In his first term, President Obama made clean energy and grid modernization a core part of his plan for revitalizing the U.S. economy. For decades, political leaders flirted with renewables as a way to make the country energy independent -- but it was the first time that a president succeeded at making renewables an economic growth engine

In his second term, the president shifted his attention to climate change. It became a legacy issue for him. The steady advancement of renewables allowed Obama to make the case that lowering carbon emissions offers an immediate economic benefit, not just a hedge against long-term catastrophe. Federal emissions standards were crafted. And, consequently, a landmark global climate agreement was established.

And with just over a week left as president, Obama is making his final case for the importance of the low-carbon energy transition. 

He's both taking a bow and making a plea. 

In a piece published in Science magazine this morning, President Obama outlined the economic argument in favor of decarbonizing the energy sector. 

"This should not be a partisan issue. It is good business and good economics to lead a technological revolution and define market trends. And it is smart planning to set long-term emission-reduction targets and give American companies, entrepreneurs, and investors certainty so they can invest and manufacture the emission-reducing technologies that we can use domestically and export to the rest of the world," he wrote.

When Obama took office, he was much more cautious about the economic tradeoffs of addressing climate change. But the last eight years have brought radical changes to America's energy landscape

Wind, natural gas and solar made up 97 percent of electricity capacity additions in 2015. One in 80 jobs since 2009 were created in solar. And since 2008, the cost of wind has fallen 41 percent, the cost of utility-scale solar has fallen 64 percent, and the cost of lithium-ion batteries have fallen 73 percent. In addition, a majority of states are decoupling their carbon emissions from economic growth. These developments make it much easier to lower climate pollution in a cost-effective way, argued Obama.

"The mounting economic and scientific evidence leave me confident that trends toward a clean-energy economy that have emerged during my presidency will continue and that the economic opportunity for our country to harness that trend will only grow."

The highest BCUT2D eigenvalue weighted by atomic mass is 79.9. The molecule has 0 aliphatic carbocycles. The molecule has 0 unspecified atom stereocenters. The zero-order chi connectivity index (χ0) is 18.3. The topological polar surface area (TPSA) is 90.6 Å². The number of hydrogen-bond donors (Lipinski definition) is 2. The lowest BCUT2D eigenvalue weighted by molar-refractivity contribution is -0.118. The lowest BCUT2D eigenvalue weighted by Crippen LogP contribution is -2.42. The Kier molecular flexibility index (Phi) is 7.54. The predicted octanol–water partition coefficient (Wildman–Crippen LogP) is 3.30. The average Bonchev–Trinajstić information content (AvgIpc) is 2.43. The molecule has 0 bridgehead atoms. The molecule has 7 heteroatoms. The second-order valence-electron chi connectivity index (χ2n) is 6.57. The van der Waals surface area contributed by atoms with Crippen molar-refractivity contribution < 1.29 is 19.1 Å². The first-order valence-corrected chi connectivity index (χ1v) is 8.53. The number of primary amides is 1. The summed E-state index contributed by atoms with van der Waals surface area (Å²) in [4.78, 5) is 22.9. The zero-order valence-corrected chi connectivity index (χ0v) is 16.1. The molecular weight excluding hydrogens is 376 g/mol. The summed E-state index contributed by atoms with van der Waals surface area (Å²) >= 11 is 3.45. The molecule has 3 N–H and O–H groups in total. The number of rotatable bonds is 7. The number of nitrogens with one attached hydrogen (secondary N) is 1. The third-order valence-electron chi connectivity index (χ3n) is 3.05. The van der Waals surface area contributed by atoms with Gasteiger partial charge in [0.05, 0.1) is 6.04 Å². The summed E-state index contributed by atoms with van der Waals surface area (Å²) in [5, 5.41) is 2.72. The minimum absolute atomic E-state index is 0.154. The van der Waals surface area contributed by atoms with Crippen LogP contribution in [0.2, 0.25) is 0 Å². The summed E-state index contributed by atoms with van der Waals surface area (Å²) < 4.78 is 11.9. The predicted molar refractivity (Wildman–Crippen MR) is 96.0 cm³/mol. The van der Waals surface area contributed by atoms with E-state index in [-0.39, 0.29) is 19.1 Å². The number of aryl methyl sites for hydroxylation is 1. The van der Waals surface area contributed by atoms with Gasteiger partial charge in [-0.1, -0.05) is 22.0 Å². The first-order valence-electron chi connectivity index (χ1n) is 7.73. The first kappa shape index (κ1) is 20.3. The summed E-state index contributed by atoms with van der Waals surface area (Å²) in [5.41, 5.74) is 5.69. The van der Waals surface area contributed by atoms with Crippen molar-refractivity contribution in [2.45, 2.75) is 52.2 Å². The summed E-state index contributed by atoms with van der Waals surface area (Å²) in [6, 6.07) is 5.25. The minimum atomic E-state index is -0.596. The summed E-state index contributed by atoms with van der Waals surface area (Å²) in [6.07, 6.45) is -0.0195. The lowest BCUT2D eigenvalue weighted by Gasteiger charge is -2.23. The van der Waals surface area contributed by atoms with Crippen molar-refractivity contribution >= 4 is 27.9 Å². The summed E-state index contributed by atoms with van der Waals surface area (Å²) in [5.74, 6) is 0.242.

Of course, the president can't take credit for all the market and policy factors that contributed to those changes over the years. But his early commitment to the sector -- particularly support for clean energy as part of the stimulus package -- made the sector a core part of America's national economic policy. That vision filtered down to states and municipalities, which will continue to decarbonize no matter what federal policy looks like under a Trump presidency.

The president also stressed the importance of upholding international climate commitments, which his administration brokered last year. President-elect Trump has repeatedly threatened to abandon America's climate goals.

"Were the United States to step away from Paris, it would lose its seat at the table to hold other countries to their commitments, demand transparency, and encourage ambition. This does not mean the next Administration needs to follow identical domestic policies to my Administration’s. There are multiple paths and mechanisms by which this country can achieve -- efficiently and economically -- the targets we embraced in the Paris Agreement," wrote Obama.

Obama only mentioned Donald Trump's name once. He encouraged the incoming president to keep an open mind about how to address the threat of climate change. There are lots of pathways, he argued.

"Of course, one of the great advantages of our system of government is that each president is able to chart his or her own policy course. And President-elect Donald Trump will have the opportunity to do so. The latest science and economics provide a helpful guide for what the future may bring, in many cases independent of near-term policy choices, when it comes to combating climate change and transitioning to a clean-energy economy," he wrote.

Speaking at MIT this morning, Secretary of State John Kerry echoed the president's argument: "The truth is that climate change shouldn't be a partisan issue. It's an issue that all of us should care about, regardless of political affiliation. [...] It's going to be innovators, researchers, entrepreneurs, and business leaders...who will continue to create the technological advances that forever revolutionize the way we power our world."

Read the full article in Science magazine here

For an analysis of energy politics at the dawn of 2017, listen to our year-in-review episode of the Energy Gang: